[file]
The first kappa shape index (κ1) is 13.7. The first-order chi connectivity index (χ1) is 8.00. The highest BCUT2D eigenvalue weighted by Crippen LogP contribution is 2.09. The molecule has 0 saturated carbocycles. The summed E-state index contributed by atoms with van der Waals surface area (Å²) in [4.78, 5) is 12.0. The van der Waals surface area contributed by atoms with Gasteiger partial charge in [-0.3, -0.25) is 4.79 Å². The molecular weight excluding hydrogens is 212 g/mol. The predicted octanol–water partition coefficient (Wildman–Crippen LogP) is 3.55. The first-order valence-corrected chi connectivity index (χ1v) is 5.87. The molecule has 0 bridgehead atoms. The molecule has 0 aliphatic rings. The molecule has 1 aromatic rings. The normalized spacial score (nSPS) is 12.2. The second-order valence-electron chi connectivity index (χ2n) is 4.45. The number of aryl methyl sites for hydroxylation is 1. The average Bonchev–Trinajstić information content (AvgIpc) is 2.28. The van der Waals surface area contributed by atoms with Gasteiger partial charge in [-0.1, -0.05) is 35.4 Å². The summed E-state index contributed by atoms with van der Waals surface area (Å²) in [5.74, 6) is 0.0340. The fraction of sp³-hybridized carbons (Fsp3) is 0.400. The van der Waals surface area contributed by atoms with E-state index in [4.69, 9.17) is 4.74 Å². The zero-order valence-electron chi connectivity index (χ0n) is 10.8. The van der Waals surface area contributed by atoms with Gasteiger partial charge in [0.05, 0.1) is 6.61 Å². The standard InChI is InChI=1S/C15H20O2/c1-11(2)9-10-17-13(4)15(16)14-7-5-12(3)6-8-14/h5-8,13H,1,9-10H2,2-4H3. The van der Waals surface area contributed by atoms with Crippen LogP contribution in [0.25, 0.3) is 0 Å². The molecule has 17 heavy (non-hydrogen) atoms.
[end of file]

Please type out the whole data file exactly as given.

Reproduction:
The first kappa shape index (κ1) is 13.7. The first-order chi connectivity index (χ1) is 8.00. The highest BCUT2D eigenvalue weighted by Crippen LogP contribution is 2.09. The molecule has 0 saturated carbocycles. The summed E-state index contributed by atoms with van der Waals surface area (Å²) in [4.78, 5) is 12.0. The van der Waals surface area contributed by atoms with Gasteiger partial charge in [-0.3, -0.25) is 4.79 Å². The molecular weight excluding hydrogens is 212 g/mol. The predicted octanol–water partition coefficient (Wildman–Crippen LogP) is 3.55. The first-order valence-corrected chi connectivity index (χ1v) is 5.87. The molecule has 0 bridgehead atoms. The molecule has 0 aliphatic rings. The molecule has 1 aromatic rings. The normalized spacial score (nSPS) is 12.2. The second-order valence-electron chi connectivity index (χ2n) is 4.45. The number of aryl methyl sites for hydroxylation is 1. The average Bonchev–Trinajstić information content (AvgIpc) is 2.28. The van der Waals surface area contributed by atoms with Gasteiger partial charge in [-0.1, -0.05) is 35.4 Å². The summed E-state index contributed by atoms with van der Waals surface area (Å²) in [5.74, 6) is 0.0340. The fraction of sp³-hybridized carbons (Fsp3) is 0.400. The van der Waals surface area contributed by atoms with E-state index in [4.69, 9.17) is 4.74 Å². The zero-order valence-electron chi connectivity index (χ0n) is 10.8. The van der Waals surface area contributed by atoms with Gasteiger partial charge in [0.05, 0.1) is 6.61 Å². The standard InChI is InChI=1S/C15H20O2/c1-11(2)9-10-17-13(4)15(16)14-7-5-12(3)6-8-14/h5-8,13H,1,9-10H2,2-4H3. The van der Waals surface area contributed by atoms with Crippen LogP contribution in [0.25, 0.3) is 0 Å². The molecule has 17 heavy (non-hydrogen) atoms.